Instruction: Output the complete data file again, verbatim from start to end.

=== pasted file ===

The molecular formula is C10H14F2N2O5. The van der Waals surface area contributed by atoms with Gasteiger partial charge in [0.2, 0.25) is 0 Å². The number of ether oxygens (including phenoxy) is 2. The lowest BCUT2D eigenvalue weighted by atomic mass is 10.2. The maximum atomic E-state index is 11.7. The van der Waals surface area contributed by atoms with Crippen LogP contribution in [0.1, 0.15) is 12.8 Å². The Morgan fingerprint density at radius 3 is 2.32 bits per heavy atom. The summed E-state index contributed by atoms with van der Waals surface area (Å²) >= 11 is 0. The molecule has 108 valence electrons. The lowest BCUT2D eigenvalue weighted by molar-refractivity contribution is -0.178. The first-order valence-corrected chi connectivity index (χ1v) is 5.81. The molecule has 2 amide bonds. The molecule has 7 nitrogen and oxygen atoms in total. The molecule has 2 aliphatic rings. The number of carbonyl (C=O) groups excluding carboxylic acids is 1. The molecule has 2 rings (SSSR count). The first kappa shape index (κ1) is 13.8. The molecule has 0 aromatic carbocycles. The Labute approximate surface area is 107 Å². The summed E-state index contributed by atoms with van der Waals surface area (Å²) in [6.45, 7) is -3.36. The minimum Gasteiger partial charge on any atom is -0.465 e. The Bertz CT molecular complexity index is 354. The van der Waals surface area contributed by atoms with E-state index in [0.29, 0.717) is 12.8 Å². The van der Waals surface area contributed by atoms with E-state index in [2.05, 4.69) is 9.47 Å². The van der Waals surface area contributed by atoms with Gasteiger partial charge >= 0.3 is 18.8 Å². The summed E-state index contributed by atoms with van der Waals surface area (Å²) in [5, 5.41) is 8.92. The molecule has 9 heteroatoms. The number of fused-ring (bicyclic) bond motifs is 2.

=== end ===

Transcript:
The molecular formula is C10H14F2N2O5. The van der Waals surface area contributed by atoms with Gasteiger partial charge in [0.2, 0.25) is 0 Å². The number of ether oxygens (including phenoxy) is 2. The lowest BCUT2D eigenvalue weighted by atomic mass is 10.2. The maximum atomic E-state index is 11.7. The van der Waals surface area contributed by atoms with Crippen LogP contribution in [0.1, 0.15) is 12.8 Å². The Morgan fingerprint density at radius 3 is 2.32 bits per heavy atom. The summed E-state index contributed by atoms with van der Waals surface area (Å²) >= 11 is 0. The molecule has 108 valence electrons. The lowest BCUT2D eigenvalue weighted by molar-refractivity contribution is -0.178. The first-order valence-corrected chi connectivity index (χ1v) is 5.81. The molecule has 2 amide bonds. The molecule has 7 nitrogen and oxygen atoms in total. The molecule has 2 aliphatic rings. The number of carbonyl (C=O) groups excluding carboxylic acids is 1. The molecule has 2 rings (SSSR count). The first kappa shape index (κ1) is 13.8. The molecule has 0 aromatic carbocycles. The Labute approximate surface area is 107 Å². The summed E-state index contributed by atoms with van der Waals surface area (Å²) in [6.45, 7) is -3.36. The minimum Gasteiger partial charge on any atom is -0.465 e. The Bertz CT molecular complexity index is 354. The van der Waals surface area contributed by atoms with E-state index in [0.29, 0.717) is 12.8 Å². The van der Waals surface area contributed by atoms with E-state index in [2.05, 4.69) is 9.47 Å². The van der Waals surface area contributed by atoms with Gasteiger partial charge >= 0.3 is 18.8 Å². The summed E-state index contributed by atoms with van der Waals surface area (Å²) in [5, 5.41) is 8.92. The molecule has 9 heteroatoms. The number of fused-ring (bicyclic) bond motifs is 2.